For the first time yesterday the First Minister put a figure on the level of net immigration - the difference between the number of people settling in the country and those leaving - that would be required to boost tax revenues and maintain public spending in the years to 2030. He unveiled the plan as the Scottish and UK governments clashed over the financial impact of independence on the general population.
Mr Salmond said a Yes vote in September's referendum would bring an "independence bonus" worth £1000 to every Scot.
But Danny Alexander, the LibDem Chief Secretary to the Treasury, said the "Union dividend" of remaining in the UK was worth £1400.
On a critical day for both sides in the referendum campaign, the Scottish Government also downgraded its oil forecasts, confirming that an independent Scotland would start life in worse financial shape than the rest of the UK.
The First Minister's immigration announcement is against a backdrop of success for Ukip in the European elections after the anti-EU party campaigned to limit the number of people allowed to live and work in the country.
A survey last week showed seven out of 10 Scots agreed with Ukip's policy.
Policies to boost immigration were previously published in the Scottish Government's independence White Paper. If Scots vote Yes in September, ministers plan to introduce an Australian-style points-based system to make it easier for skilled workers to move to Scotland. They would also encourage overseas students to work in Scotland by providing special visas, and believe many expat Scots would be tempted to return as a result of independence.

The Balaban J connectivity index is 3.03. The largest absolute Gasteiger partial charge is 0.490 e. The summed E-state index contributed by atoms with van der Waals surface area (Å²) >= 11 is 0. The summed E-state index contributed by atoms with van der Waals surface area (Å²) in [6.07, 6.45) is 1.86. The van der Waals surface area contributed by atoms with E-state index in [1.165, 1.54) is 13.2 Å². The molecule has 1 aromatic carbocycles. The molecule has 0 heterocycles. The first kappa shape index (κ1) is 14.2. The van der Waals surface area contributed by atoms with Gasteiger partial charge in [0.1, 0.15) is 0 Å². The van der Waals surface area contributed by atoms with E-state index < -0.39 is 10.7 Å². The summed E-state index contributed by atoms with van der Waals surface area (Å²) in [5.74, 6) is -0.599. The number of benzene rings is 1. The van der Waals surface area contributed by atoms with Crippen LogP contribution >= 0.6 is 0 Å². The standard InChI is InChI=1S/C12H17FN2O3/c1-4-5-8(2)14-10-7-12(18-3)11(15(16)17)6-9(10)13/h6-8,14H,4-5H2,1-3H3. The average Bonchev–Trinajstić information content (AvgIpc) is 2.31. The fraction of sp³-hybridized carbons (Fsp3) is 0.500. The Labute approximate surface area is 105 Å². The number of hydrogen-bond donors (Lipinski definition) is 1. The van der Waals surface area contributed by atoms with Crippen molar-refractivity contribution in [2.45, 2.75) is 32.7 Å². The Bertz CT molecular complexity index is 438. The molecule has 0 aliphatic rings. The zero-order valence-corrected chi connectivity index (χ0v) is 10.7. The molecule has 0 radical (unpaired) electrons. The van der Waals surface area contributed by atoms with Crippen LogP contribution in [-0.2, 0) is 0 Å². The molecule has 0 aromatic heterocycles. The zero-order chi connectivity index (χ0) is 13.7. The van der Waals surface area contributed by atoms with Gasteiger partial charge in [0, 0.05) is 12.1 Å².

Yesterday Mr Salmond sought to play down the scale of immigration required to offset a projected fall in the working- age population over the next two decades and boost tax revenues. He said the figure of 24,000 was only 2000 higher than average annual net immigration between 2001 and 2011.
He said: "I think to increase the working-age population through net migration of 2000 additional people a year compared to experience of the past 10 years is an entirely reasonable prospective, and is very realistic to achieve."
However, critics pointed out the years from 2001 to 2011 witnessed higher than usual levels of immigration as Poles and other new EU nationals gained the right to move to Scotland.
The UK Government estimated future net immigration to Scotland at 15,500 per year. The Institute for Fiscal Studies think tank forecast 7000.
Mr Alexander said the Scottish Government's target was equivalent to welcoming a city the size of Edinburgh to Scotland every 20 years.
Scottish Conservative MSP Alex Johnstone said: "If a separate Scotland has a notably different immigration policy to the rest of the UK, as the Scottish Government targets dictate there will be, there will have to be border controls."
Meanwhile, business tycoon Sir Tom Hunter expressed dismay at the lack of clarity as the camps clashed over the financial impact of independence.
He said: "The 28th of May was supposedly the day we the voter were to gain clarity on the economic impact of independence in or out of the Union. Sadly that day is passing and we've had none of the sort.
"What has been presented to us today is farcical, and how any undecided voter could pick through the claims and counter-claims and make any sense of them is well beyond me. We as voters have been disrespected."